In my continuing attempt to make sense of the politics of the Chron's C.W. Nevius, I present: What The Fuck, Chuck -- the saga of the poor landlord.
I'll try to be fair: There's nothing inherently wrong with this story. I don't like rich people taking advantage of anything, particularly rent control. It's true that there are a few people who are cheating, good for Chuck to expose them (tho he didn't exactly name names). You can't make better copy than a family that moves to Hawaii (!) and keeps a rent-controlled house in the Richmond. (Of course, maybe the parents needed to be there for a couple of years for work, and were hoping to return to their family home and the landlord wouldn't allow sublets, but whatever. Sounds horrible.)
And I'm not excusing it for a minute.
But I've never seen Nevius write a story about a family that can remain in this city only because of rent control, or a longterm tenant being forced out by the Ellis Act to create "homeownership" opportunities for a wealthier person who can buy a tenance in common, or a landlord who lies, cheats and abuses tenants to get rid of them so he or she can raise the rent -- and those are far, far more common occurences. Those are problems that happen every day in this city.
It's always about the poor landlords.
Yeah, there are bad tenants. But anyone on the front lines of the renatl-housing struggles in San Francisco can tell you that the abuses by the property-owning class radically exceed the harm caused by the tenant class.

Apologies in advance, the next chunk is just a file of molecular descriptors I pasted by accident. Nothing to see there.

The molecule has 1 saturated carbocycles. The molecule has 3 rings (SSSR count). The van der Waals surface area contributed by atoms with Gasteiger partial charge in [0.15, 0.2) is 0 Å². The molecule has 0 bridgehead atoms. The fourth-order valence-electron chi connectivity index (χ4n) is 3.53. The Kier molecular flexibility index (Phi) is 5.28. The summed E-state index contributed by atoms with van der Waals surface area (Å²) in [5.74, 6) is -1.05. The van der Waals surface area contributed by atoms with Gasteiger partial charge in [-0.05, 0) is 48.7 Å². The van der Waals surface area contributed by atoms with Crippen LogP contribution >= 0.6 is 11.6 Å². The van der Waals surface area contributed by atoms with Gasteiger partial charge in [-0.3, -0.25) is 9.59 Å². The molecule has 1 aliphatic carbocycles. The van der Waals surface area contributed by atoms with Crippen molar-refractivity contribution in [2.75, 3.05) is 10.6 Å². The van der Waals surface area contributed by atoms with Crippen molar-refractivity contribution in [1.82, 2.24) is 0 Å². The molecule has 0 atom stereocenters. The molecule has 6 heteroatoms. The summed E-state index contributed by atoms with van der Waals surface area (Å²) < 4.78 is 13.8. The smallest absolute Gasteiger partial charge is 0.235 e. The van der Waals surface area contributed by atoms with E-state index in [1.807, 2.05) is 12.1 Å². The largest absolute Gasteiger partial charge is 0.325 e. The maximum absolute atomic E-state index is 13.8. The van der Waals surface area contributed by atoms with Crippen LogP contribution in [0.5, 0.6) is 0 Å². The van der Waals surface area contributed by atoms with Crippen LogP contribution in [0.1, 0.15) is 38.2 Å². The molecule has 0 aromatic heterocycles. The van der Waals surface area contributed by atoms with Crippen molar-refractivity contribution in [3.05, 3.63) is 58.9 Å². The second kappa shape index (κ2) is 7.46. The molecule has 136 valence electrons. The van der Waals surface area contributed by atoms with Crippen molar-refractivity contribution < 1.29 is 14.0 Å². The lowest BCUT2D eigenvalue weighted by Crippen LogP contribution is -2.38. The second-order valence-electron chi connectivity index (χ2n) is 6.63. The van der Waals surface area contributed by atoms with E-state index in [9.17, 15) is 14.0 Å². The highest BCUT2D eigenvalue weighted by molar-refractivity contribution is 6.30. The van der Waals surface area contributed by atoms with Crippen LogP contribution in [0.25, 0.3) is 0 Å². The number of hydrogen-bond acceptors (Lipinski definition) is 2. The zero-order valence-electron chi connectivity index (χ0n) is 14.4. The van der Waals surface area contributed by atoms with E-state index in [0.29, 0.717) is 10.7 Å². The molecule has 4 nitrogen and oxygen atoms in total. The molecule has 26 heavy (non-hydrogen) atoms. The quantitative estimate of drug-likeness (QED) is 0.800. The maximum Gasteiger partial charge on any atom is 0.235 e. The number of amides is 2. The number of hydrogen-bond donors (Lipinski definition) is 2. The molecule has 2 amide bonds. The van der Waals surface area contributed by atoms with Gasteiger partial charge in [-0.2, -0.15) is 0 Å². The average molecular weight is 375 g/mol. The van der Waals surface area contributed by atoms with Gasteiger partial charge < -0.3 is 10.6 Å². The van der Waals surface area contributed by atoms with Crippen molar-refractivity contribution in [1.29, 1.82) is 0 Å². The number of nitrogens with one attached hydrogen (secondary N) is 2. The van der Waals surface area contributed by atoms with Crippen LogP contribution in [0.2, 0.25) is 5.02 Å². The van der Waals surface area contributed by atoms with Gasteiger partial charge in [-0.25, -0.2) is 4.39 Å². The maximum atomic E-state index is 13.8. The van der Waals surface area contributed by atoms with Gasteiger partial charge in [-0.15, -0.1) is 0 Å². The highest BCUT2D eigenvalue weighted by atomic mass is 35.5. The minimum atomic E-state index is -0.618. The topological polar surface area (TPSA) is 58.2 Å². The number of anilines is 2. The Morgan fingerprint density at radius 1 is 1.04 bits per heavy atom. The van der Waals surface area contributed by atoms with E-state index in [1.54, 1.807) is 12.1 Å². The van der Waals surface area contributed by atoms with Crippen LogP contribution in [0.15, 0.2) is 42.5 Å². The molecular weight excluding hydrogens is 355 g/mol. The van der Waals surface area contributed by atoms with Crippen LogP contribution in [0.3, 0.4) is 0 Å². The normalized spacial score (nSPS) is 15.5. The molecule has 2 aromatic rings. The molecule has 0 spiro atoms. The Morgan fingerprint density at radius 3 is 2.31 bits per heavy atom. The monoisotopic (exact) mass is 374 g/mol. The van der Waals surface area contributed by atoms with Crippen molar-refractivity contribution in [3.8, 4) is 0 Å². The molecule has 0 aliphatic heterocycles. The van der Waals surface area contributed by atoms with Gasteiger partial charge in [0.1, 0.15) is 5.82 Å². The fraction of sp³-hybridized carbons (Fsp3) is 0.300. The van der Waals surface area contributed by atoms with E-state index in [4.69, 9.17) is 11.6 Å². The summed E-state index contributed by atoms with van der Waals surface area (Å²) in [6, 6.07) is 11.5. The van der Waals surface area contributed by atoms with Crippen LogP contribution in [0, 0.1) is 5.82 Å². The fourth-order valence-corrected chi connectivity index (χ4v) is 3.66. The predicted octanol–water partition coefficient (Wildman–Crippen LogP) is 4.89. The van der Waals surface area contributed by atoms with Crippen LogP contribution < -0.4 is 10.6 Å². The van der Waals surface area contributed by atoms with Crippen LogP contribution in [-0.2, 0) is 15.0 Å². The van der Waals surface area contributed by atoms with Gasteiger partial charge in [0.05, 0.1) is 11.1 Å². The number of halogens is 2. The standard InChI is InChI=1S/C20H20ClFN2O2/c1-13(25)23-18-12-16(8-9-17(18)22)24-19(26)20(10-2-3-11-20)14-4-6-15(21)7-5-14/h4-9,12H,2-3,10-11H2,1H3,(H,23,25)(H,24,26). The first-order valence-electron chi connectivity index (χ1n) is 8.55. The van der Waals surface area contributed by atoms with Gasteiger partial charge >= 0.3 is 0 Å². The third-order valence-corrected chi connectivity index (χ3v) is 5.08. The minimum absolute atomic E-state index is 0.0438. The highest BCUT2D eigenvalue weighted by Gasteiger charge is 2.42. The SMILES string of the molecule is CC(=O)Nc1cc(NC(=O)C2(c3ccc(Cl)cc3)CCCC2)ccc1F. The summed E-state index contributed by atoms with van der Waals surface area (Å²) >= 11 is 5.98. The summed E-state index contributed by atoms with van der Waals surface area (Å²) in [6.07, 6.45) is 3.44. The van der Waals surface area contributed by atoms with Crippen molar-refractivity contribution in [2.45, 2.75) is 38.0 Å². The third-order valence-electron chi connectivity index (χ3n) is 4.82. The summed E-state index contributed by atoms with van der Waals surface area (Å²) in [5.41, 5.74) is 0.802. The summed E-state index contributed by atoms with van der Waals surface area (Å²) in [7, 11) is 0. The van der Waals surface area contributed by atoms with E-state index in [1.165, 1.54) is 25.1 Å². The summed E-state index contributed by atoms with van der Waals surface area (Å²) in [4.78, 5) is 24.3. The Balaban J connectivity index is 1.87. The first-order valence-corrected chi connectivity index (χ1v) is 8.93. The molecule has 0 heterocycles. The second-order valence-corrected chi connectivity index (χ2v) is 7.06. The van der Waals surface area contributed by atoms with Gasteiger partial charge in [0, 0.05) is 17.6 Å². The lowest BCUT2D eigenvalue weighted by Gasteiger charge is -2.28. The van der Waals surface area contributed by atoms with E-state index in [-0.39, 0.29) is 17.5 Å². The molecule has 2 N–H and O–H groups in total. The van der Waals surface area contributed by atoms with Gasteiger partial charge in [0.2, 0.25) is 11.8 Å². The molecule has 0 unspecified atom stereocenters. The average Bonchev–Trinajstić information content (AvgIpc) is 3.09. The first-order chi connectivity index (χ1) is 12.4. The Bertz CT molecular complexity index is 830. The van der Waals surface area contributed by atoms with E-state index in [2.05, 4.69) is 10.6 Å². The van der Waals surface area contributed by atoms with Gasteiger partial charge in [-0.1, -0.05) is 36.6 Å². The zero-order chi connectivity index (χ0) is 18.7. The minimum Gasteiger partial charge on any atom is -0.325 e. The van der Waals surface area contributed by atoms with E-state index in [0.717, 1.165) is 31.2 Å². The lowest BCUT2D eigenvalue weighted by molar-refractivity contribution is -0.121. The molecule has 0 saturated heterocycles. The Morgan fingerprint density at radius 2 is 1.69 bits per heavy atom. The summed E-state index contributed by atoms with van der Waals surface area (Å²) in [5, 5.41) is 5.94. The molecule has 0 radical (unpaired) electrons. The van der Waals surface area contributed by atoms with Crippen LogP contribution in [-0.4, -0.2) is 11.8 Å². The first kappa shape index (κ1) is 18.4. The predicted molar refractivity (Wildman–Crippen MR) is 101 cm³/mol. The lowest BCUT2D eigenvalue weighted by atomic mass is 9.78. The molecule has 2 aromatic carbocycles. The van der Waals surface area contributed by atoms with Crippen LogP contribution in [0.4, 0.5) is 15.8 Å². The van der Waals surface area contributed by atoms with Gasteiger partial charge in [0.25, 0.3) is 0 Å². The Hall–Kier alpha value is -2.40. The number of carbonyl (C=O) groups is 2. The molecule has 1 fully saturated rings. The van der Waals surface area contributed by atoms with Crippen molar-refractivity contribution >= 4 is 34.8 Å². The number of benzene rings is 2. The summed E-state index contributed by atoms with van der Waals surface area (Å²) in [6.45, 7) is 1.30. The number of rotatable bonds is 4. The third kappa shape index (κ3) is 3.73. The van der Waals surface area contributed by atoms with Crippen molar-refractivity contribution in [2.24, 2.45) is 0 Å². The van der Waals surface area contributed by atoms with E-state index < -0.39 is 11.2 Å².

I feel about this the same way I feel about the ongoing stories on bloated city employee pay and pensions. Yes, it's true: Some city employees game the overtime and pension systems and in effect pluck money from the pockets of the taxpayers. I see no reason why a police chief who retires at 55 should get $250,000 a year for life.
But it's also true that a lot of city employees earn a basic middle-class salary and get a pension of maybe $30,000 a year, which is hardly excessive -- and the fact that the private sector quit giving pensions decades ago doesn't mean that the public sector is wrong to do it. But all of these stories create a powerful Big Lie mythology of bloated public payrolls, which undermines any effort to raise taxes for desperately needed public services.
You tell people enough tales about the poor landlord and the rich tenants and you start to make rent control look like a bad idea. Which is about the worst thing you can do in San Francisco today, where the existence of any middle class at all is primarily the result of rent control -- and if anything, rent control ought to be stronger.
In other words: A little perspective here, please.
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